5.8 high idle saga continued

I made it through the weekend, and yes, it is still doing the 1500rpm 65 second runup during startup. However, several times it started normally. The weather has been dryer here the past 3 days, so maybe
that is a factor, I don't know.
To Tom Adkins and Lugnut (if you'd care to answer):
1. Do you think it could be a bad EEC? 2. Could it be a short somewhere? 3. Is it possible it's linked somehow to humidity change, ie some sensor sticking (TPS?).
I might throw another part at it.
Thank you, John
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In article

Look at the power steering pressure line between the P/S pump and the gear box, see if there is an electrical switch ported into the pressure line. If so, disconnect it and see if the symptoms improve.
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john wrote:

Offhand, If you're going to toss a part at it, I'd say TPS, Throttle Position Sensor. You're getting to a point where you will have to have it checked out, in person, by someone qualified to do a diagnosis. The TPS is a "wear item" that can cause all kinds of strange symptoms as it fails. It's ~$25 and will either solve your problem, or it won't. If it does not, it's time to bend over and see your local dealer (or qualified Indy Shop).
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Is the TPS just a bolt on - plug in part? Do I have to "set" it, or calibrate it?
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On Mon, 23 Jul 2007 17:01:57 -0700, john

I agree with Tom. I think the only part I would just throw at it at this point is the TPS. Fairly cheap and easy to change. They can get flaky and fail w/o setting a code. I have seen them hold 30-35 mph after the throttle was released and not set a code. You may want to pin the wires on it after you replace it to be sure the voltage at idle is correct. IIRC, it should be around 0.5 VDC. Around 1.0vdc, the ECM starts the off idle sequences to advance timing, increase fuel and other chores. The ECM's are pretty reliable and not prone to failure. More often than not, ECM's that are replaced do not correct whatever the problem might be. IMHO, the Ford STAR tester is more capable than any other tool on the market on Ford products. A knowledgeable teck should be able to find the problem with it. Most of the dealership in my part of the world will apply the diagnostic fee toward the repair. At this point, I think it is probably worth your time and money to get this done. There are cases where a temporary breakout box has to be installed to find the problem.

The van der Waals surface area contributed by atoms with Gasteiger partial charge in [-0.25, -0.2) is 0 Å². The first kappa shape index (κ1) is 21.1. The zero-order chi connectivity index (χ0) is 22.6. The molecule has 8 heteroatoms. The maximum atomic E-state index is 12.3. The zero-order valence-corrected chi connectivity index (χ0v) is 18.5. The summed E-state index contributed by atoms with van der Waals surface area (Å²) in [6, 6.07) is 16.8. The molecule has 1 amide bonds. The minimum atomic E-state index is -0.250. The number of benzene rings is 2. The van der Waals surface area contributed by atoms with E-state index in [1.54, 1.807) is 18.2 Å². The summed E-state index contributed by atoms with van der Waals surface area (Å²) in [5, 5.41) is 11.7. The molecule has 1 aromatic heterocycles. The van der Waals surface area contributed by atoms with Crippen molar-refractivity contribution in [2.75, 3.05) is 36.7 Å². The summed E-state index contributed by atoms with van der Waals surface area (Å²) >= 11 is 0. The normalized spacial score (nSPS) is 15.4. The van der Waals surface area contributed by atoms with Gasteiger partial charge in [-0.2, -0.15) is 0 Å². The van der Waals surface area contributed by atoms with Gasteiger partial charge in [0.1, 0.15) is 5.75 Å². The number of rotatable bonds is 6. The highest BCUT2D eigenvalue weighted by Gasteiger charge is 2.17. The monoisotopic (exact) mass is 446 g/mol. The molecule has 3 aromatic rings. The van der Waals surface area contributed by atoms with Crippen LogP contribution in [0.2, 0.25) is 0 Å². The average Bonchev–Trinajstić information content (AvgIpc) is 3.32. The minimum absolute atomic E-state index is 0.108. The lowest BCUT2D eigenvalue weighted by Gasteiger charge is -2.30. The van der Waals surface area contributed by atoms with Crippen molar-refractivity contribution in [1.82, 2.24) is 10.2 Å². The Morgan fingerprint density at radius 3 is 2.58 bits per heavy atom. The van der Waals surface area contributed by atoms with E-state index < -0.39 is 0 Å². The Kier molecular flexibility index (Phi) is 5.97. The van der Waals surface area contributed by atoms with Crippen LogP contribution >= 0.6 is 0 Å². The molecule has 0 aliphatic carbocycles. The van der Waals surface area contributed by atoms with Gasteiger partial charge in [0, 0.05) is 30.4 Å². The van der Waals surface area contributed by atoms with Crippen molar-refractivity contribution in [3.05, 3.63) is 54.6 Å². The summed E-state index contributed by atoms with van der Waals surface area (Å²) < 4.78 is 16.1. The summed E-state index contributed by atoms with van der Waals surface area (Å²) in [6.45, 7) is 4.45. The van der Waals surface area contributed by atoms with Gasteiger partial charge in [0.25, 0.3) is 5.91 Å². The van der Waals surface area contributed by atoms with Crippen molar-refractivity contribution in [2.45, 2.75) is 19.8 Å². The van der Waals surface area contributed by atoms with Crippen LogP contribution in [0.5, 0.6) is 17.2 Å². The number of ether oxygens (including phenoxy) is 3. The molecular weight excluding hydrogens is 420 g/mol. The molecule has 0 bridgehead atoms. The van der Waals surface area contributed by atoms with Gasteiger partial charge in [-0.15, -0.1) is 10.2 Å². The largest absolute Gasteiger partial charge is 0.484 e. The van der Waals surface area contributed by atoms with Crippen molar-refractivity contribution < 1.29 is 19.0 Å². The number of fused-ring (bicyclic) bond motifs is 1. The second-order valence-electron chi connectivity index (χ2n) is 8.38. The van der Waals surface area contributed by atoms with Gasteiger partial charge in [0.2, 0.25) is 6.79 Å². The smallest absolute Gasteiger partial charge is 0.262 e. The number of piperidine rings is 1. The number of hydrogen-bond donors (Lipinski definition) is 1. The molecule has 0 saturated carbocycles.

You may also want to follow up on 'cuda's suggestion because the ECM does increase idle to compensate for steering pressure. A stuck switch can do this and the check is quick. This should also show up on a complete diagnostic.
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where exactly is the TPS on a 95 5.8? This is a California truck, if that makes a difference.
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On Wed, 25 Jul 2007 10:05:23 -0700, john

Should be on the bottom of the throttle body. You will need to dismount the throttle body from the intake to get at it. The water hoses should have enough flex to avoid disconnecting them. You will probably have to disconnect the EGR valve assembly. The TPS is held on by a couple of Phillips head screws. They are usually pretty tight. If the TPS has never been replaced at 150K, it is probably due. They do wear because they move just like an old radio tuner every time the throttle is moved. The TPS is simply an old fashioned potentiometer that slides a contact over a coil of wire to change resistance.
See my post on the manifold. If you do one of these, yopu may as well do both. Gaskets, TPS and supplies are probably less than $50 to do both at the same time and you will be finagling several of the same parts to do either repair.
BTW, while you are working in that area, you will see an idle adjust screw on the top of the throttle body. Unless you know exactly what and how you are doing whatever, resist all temptation to touch it or change it. It is set using some very specific parameters and will have no effect on your problem.
Good luck
Lugnut
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